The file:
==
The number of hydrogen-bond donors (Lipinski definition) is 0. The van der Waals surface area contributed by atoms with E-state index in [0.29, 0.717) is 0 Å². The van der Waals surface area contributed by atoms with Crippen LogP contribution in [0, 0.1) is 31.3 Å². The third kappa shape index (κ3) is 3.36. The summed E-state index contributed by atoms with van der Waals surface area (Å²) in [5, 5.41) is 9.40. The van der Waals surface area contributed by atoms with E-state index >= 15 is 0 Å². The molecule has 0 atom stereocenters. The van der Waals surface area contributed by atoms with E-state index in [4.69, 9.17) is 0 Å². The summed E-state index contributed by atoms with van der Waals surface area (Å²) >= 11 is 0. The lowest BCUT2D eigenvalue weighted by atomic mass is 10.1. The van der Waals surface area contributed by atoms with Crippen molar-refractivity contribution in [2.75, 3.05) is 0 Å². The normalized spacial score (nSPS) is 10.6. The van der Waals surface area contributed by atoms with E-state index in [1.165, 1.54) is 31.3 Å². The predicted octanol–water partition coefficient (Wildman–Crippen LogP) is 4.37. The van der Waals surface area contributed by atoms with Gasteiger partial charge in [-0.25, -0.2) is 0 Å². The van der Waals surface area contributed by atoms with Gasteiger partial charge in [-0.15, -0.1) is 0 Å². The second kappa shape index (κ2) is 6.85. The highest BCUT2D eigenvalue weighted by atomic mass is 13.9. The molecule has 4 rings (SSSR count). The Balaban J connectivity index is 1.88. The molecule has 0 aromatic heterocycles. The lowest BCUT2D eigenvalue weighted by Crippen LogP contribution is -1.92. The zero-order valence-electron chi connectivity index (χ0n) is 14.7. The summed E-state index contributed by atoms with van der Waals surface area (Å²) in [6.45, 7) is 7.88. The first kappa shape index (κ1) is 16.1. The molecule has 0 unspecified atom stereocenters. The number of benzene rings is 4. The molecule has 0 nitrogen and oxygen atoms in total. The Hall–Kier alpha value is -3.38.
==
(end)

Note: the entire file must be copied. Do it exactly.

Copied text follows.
The number of hydrogen-bond donors (Lipinski definition) is 0. The van der Waals surface area contributed by atoms with E-state index in [0.29, 0.717) is 0 Å². The van der Waals surface area contributed by atoms with Crippen LogP contribution in [0, 0.1) is 31.3 Å². The third kappa shape index (κ3) is 3.36. The summed E-state index contributed by atoms with van der Waals surface area (Å²) in [5, 5.41) is 9.40. The van der Waals surface area contributed by atoms with E-state index >= 15 is 0 Å². The molecule has 0 atom stereocenters. The van der Waals surface area contributed by atoms with E-state index in [4.69, 9.17) is 0 Å². The summed E-state index contributed by atoms with van der Waals surface area (Å²) >= 11 is 0. The lowest BCUT2D eigenvalue weighted by atomic mass is 10.1. The van der Waals surface area contributed by atoms with Crippen molar-refractivity contribution in [2.75, 3.05) is 0 Å². The normalized spacial score (nSPS) is 10.6. The van der Waals surface area contributed by atoms with E-state index in [1.165, 1.54) is 31.3 Å². The predicted octanol–water partition coefficient (Wildman–Crippen LogP) is 4.37. The van der Waals surface area contributed by atoms with Gasteiger partial charge in [-0.25, -0.2) is 0 Å². The van der Waals surface area contributed by atoms with Gasteiger partial charge in [-0.15, -0.1) is 0 Å². The second kappa shape index (κ2) is 6.85. The highest BCUT2D eigenvalue weighted by atomic mass is 13.9. The molecule has 4 rings (SSSR count). The Balaban J connectivity index is 1.88. The molecule has 0 aromatic heterocycles. The lowest BCUT2D eigenvalue weighted by Crippen LogP contribution is -1.92. The zero-order valence-electron chi connectivity index (χ0n) is 14.7. The summed E-state index contributed by atoms with van der Waals surface area (Å²) in [6.45, 7) is 7.88. The first kappa shape index (κ1) is 16.1. The molecule has 0 unspecified atom stereocenters. The number of benzene rings is 4. The molecule has 0 nitrogen and oxygen atoms in total. The Hall–Kier alpha value is -3.38.